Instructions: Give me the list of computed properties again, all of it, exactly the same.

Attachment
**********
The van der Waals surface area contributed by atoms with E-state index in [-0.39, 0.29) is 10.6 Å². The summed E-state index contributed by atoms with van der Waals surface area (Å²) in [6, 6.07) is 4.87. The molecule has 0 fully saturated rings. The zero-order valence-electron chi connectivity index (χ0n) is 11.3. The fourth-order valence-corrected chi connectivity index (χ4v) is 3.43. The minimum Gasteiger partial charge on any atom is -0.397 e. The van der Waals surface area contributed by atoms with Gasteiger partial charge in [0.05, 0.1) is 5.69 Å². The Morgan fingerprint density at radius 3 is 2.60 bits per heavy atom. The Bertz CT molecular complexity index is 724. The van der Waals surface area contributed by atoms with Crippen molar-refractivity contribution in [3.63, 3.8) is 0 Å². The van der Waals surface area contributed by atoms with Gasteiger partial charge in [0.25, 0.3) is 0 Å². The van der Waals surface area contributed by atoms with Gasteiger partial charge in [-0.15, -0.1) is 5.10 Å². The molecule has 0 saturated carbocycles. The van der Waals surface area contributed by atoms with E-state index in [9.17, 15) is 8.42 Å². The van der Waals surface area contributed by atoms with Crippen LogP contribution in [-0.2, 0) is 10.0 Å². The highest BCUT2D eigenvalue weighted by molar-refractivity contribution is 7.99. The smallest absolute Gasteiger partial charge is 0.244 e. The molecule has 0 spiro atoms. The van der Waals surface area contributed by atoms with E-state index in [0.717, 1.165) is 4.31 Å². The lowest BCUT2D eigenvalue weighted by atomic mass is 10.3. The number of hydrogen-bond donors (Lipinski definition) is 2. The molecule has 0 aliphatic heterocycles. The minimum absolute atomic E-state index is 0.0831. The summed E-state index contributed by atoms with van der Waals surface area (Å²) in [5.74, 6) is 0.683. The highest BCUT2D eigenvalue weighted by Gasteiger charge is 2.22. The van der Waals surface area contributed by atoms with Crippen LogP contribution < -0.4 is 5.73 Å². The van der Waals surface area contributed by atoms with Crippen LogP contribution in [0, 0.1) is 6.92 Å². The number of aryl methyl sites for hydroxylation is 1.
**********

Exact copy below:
The van der Waals surface area contributed by atoms with E-state index in [-0.39, 0.29) is 10.6 Å². The summed E-state index contributed by atoms with van der Waals surface area (Å²) in [6, 6.07) is 4.87. The molecule has 0 fully saturated rings. The zero-order valence-electron chi connectivity index (χ0n) is 11.3. The fourth-order valence-corrected chi connectivity index (χ4v) is 3.43. The minimum Gasteiger partial charge on any atom is -0.397 e. The van der Waals surface area contributed by atoms with Gasteiger partial charge in [0.05, 0.1) is 5.69 Å². The Morgan fingerprint density at radius 3 is 2.60 bits per heavy atom. The Bertz CT molecular complexity index is 724. The van der Waals surface area contributed by atoms with Crippen molar-refractivity contribution in [3.63, 3.8) is 0 Å². The van der Waals surface area contributed by atoms with Gasteiger partial charge in [0.25, 0.3) is 0 Å². The van der Waals surface area contributed by atoms with Gasteiger partial charge in [-0.15, -0.1) is 5.10 Å². The molecule has 0 saturated carbocycles. The van der Waals surface area contributed by atoms with E-state index in [9.17, 15) is 8.42 Å². The van der Waals surface area contributed by atoms with Crippen LogP contribution in [-0.2, 0) is 10.0 Å². The highest BCUT2D eigenvalue weighted by molar-refractivity contribution is 7.99. The smallest absolute Gasteiger partial charge is 0.244 e. The molecule has 0 spiro atoms. The van der Waals surface area contributed by atoms with E-state index in [0.717, 1.165) is 4.31 Å². The lowest BCUT2D eigenvalue weighted by atomic mass is 10.3. The number of hydrogen-bond donors (Lipinski definition) is 2. The molecule has 0 aliphatic heterocycles. The minimum absolute atomic E-state index is 0.0831. The summed E-state index contributed by atoms with van der Waals surface area (Å²) in [5.74, 6) is 0.683. The highest BCUT2D eigenvalue weighted by Gasteiger charge is 2.22. The van der Waals surface area contributed by atoms with Crippen LogP contribution < -0.4 is 5.73 Å². The van der Waals surface area contributed by atoms with Crippen LogP contribution in [0, 0.1) is 6.92 Å². The number of aryl methyl sites for hydroxylation is 1.